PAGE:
Opening with “Tangerine” the generous set worked its way through old favourites from EP Drunken Trees, which Wichita re-released last year, splicing these with tracks from this year’s debut long player The Big Blue and the Black. Their sound as a two piece has grown from the stripped down acoustic guitar and vocals setup to include keyboards, autoharp, and also a drummer, while vocally they have found their point of perfect harmonisation where they now meet. Even their live rendition of Fleet Foxes’ “Tiger Mountain Peasant Song” has somehow grown in perfection (if that were even possible), with neither vocal overpowering the other, as was occasionally the case in very early performances, perhaps due to them still finding their voices, figuring out how to mesh them together. Today’s shows however find their intonations excelling by merely complimenting the other. They hope to eventually expand the band, adding a richer instrumentation: “[We] have this dream of having a stand up bass player but it’s kind of hard – they’re so big…and someone to play mandolin and banjo. If only we could just find one person who plays all those instruments!”
As live performers their sets possess the ability to neither exclude the new listener or old fan: old tracks bloom to life and new ears are easily drawn in by the stories of meetings with kings and leaving fictitious husbands. They closed with Gram Parson’s “Still Feeling Blue”, after a somewhat indie pop idol set interlude in which they invited four fans on stage to win tickets to Latitude festival where the sisters performed last weekend. The forfeit for the fans was singing along to their favourite First Aid Kit track; this probably all sounds awfully twee but it was actually highly entertaining and let us not forget they are young, just having fun – a lot of artists could learn from the light-hearted approach they take.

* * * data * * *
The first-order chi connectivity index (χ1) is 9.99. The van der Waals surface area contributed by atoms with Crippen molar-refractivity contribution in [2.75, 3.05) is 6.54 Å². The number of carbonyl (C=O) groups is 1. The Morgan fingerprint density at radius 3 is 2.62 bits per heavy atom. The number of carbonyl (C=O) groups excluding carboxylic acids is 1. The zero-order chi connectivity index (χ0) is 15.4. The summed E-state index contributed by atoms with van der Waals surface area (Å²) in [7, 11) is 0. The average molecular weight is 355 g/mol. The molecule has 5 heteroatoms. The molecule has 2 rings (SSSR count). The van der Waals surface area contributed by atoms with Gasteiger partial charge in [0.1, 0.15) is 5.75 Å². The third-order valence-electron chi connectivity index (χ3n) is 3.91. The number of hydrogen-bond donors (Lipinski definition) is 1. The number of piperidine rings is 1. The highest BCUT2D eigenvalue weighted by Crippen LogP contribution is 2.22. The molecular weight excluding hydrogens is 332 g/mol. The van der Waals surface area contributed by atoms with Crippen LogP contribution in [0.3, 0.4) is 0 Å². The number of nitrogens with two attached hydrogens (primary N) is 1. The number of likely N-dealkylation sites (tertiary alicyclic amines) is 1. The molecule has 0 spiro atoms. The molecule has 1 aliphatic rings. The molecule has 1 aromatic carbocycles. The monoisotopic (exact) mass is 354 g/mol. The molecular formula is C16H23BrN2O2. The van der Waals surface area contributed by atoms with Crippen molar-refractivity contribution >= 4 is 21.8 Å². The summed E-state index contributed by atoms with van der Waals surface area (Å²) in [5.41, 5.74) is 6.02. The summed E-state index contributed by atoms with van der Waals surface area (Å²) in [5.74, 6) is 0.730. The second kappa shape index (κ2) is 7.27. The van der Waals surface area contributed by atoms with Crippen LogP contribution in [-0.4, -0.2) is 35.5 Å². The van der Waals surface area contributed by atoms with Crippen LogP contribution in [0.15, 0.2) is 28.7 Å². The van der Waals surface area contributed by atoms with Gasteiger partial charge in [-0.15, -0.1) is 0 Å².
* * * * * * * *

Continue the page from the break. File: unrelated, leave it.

Over the past couple of years they have played both London’s Field Day Festival and End of the Road in Dorset, as well as countless European festivals. Extending the touring circuit this year, we caught up with them having played Glastonbury, though they showed some disappointment in not being able to explore more of it and with Wales’ Green Man festival coming up, Klara “hop[es] we can convince everyone to stay [longer than our performance slot], I’m really hoping to see Joanna Newsom.” After the tour the girls are planning to head back home to work on new songs and “hang out with [their] brother, who’s only six…he’ll be our drummer in ten years!”
With their poppy vibes and roots influences First Aid Kit span both markets, tapping into commercial appeal with catchy tunes and infectious vocals, while offering something much more long standing! And I’m sure for many young music fans Klara and Johanna will prove themselves to be a starting point for their history lesson in the birth of home grown music and its recent rebirth into popular culture.
All Photos by Michael Farrant (All rights reserved)